A Healthier You
Middle age “a ticking time bomb” for heart trouble, CDC warns
(CBS News) – Progress in preventing heart attacks and in the United States has reached a plateau, according to a new report from the Centers for Disease Control and Prevention. Despite being largely preventable, , strokes, and other cardiovascular-related conditions led to 2.2 million hospitalizations in 2016, resulting in 415,000 deaths, government researchers report.
Strikingly, many of the heart events were seen in middle-aged adults, age 35 to 64. About 775,000 hospitalizations and 75,000 deaths occurred within this group in 2016.
“Middle age can be a ticking time bomb for heart disease,” CDC Principal Deputy Director Dr. Anne Schuchat said at a press briefing Thursday. That’s because many of the risk factors negatively impactingtend to become more prevalent at that time. These include medical conditions like and high cholesterol, as well as unhealthy habits like smoking and .
The study sheds light on the staggering number of heart-related deaths and hospitalizations resulting from controllable and preventable causes.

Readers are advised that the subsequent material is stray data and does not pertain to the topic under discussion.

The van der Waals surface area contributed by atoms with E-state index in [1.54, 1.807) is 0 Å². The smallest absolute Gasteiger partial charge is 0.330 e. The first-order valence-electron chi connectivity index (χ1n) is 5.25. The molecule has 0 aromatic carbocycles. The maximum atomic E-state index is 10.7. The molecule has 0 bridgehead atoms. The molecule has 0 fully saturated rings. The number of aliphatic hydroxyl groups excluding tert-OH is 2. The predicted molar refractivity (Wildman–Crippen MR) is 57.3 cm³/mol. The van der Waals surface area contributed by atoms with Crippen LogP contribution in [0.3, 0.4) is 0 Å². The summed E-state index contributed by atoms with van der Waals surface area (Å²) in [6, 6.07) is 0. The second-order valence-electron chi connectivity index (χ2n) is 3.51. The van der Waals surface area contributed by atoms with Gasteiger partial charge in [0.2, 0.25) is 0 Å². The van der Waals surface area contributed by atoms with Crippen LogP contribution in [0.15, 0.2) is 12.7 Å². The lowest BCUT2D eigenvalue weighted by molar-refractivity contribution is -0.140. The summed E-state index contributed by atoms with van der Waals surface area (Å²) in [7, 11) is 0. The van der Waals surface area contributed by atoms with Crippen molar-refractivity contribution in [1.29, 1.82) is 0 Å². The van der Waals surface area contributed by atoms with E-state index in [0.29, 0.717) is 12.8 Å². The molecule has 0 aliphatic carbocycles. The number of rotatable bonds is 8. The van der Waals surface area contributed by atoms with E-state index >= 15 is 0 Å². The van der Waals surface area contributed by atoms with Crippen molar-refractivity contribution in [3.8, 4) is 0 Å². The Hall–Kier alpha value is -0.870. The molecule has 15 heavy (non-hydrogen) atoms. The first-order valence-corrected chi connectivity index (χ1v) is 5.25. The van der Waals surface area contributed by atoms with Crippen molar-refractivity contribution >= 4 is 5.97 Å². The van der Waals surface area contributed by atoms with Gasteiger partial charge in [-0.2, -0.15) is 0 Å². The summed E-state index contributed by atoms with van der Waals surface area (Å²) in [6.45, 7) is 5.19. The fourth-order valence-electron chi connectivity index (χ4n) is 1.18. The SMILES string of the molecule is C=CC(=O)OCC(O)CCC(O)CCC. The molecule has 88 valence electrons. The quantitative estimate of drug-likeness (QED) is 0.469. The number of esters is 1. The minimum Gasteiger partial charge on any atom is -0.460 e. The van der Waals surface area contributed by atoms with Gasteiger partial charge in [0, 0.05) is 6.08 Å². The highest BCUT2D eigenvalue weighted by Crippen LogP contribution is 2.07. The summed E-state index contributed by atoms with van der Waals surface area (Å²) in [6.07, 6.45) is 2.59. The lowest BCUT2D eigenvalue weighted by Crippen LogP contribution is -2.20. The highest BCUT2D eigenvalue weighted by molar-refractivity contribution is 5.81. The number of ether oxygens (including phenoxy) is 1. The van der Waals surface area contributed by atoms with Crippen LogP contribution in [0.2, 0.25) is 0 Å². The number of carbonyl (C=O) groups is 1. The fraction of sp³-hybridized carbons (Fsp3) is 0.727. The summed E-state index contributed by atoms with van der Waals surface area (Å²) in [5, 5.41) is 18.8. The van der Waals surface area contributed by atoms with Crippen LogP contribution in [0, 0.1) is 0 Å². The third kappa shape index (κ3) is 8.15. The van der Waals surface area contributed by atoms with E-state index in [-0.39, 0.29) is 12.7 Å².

Specifically, the report found that:
- 9 million American adults are not .
- 40 million adults do not have their high blood pressure under control.
- 39 million adults could benefit from managing their cholesterol.
- 54 million adults are smokers – most of whom want to quit.
- 71 million adults are not physically active.
“The solution for this national crisis does not depend on a brilliant new discovery or a breakthrough in science,” Janet Wright, M.D., a board certified cardiologist and executive director of Million Hearts, said in a statement. “The solution already lies deep within every person, community, and health care setting across America. Small changes – the right changes, sustained over time – can produce huge improvements in cardiovascular health.”
Million Hearts, an initiative co-led by the CDC and the Centers for Medicare & Medicaid Services, has put forth the goal of preventing one million heart attacks and strokes by 2022.
Health officials say this can be achieved if every state reduces the number of cardiovascular-related events by 6 percent.
Read the full story at cbsnews.com